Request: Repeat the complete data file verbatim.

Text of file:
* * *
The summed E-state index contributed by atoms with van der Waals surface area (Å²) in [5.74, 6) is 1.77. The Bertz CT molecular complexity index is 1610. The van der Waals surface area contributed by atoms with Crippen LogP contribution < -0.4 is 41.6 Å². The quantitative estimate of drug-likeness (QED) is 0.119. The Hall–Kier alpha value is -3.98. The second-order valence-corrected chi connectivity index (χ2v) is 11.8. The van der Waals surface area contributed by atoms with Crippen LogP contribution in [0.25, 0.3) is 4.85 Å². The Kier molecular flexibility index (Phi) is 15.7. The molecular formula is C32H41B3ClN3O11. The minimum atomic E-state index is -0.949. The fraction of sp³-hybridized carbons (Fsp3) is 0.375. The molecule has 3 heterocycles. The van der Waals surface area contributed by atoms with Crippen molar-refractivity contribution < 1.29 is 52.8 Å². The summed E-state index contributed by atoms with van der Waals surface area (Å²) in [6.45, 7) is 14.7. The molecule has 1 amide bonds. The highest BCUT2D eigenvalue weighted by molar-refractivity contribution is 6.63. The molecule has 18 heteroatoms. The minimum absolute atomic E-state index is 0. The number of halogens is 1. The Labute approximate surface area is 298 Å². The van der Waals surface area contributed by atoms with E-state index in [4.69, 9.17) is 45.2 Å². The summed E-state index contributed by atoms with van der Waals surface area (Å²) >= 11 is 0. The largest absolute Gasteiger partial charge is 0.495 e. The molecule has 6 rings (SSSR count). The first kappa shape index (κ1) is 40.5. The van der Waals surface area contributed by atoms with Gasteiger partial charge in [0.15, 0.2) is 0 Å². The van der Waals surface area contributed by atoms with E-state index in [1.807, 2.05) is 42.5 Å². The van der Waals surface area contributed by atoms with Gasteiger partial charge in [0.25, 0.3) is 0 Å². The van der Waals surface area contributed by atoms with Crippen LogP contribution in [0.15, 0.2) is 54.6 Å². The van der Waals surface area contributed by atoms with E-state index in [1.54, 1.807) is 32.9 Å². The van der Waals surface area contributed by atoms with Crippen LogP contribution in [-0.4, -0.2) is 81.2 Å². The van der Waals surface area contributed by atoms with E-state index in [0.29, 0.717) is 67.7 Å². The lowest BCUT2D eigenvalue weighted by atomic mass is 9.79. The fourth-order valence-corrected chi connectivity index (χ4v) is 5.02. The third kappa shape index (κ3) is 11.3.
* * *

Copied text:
The summed E-state index contributed by atoms with van der Waals surface area (Å²) in [5.74, 6) is 1.77. The Bertz CT molecular complexity index is 1610. The van der Waals surface area contributed by atoms with Crippen LogP contribution < -0.4 is 41.6 Å². The quantitative estimate of drug-likeness (QED) is 0.119. The Hall–Kier alpha value is -3.98. The second-order valence-corrected chi connectivity index (χ2v) is 11.8. The van der Waals surface area contributed by atoms with Crippen LogP contribution in [0.25, 0.3) is 4.85 Å². The Kier molecular flexibility index (Phi) is 15.7. The molecular formula is C32H41B3ClN3O11. The minimum atomic E-state index is -0.949. The fraction of sp³-hybridized carbons (Fsp3) is 0.375. The molecule has 3 heterocycles. The van der Waals surface area contributed by atoms with Crippen molar-refractivity contribution < 1.29 is 52.8 Å². The summed E-state index contributed by atoms with van der Waals surface area (Å²) in [6.45, 7) is 14.7. The molecule has 1 amide bonds. The highest BCUT2D eigenvalue weighted by molar-refractivity contribution is 6.63. The molecule has 18 heteroatoms. The minimum absolute atomic E-state index is 0. The number of halogens is 1. The Labute approximate surface area is 298 Å². The van der Waals surface area contributed by atoms with E-state index in [4.69, 9.17) is 45.2 Å². The summed E-state index contributed by atoms with van der Waals surface area (Å²) >= 11 is 0. The largest absolute Gasteiger partial charge is 0.495 e. The molecule has 6 rings (SSSR count). The first kappa shape index (κ1) is 40.5. The van der Waals surface area contributed by atoms with Gasteiger partial charge in [0.15, 0.2) is 0 Å². The van der Waals surface area contributed by atoms with E-state index in [1.807, 2.05) is 42.5 Å². The van der Waals surface area contributed by atoms with Gasteiger partial charge in [0.25, 0.3) is 0 Å². The van der Waals surface area contributed by atoms with Crippen LogP contribution in [0.15, 0.2) is 54.6 Å². The van der Waals surface area contributed by atoms with E-state index in [1.54, 1.807) is 32.9 Å². The van der Waals surface area contributed by atoms with Crippen LogP contribution in [-0.4, -0.2) is 81.2 Å². The van der Waals surface area contributed by atoms with E-state index in [0.29, 0.717) is 67.7 Å². The lowest BCUT2D eigenvalue weighted by atomic mass is 9.79. The fourth-order valence-corrected chi connectivity index (χ4v) is 5.02. The third kappa shape index (κ3) is 11.3.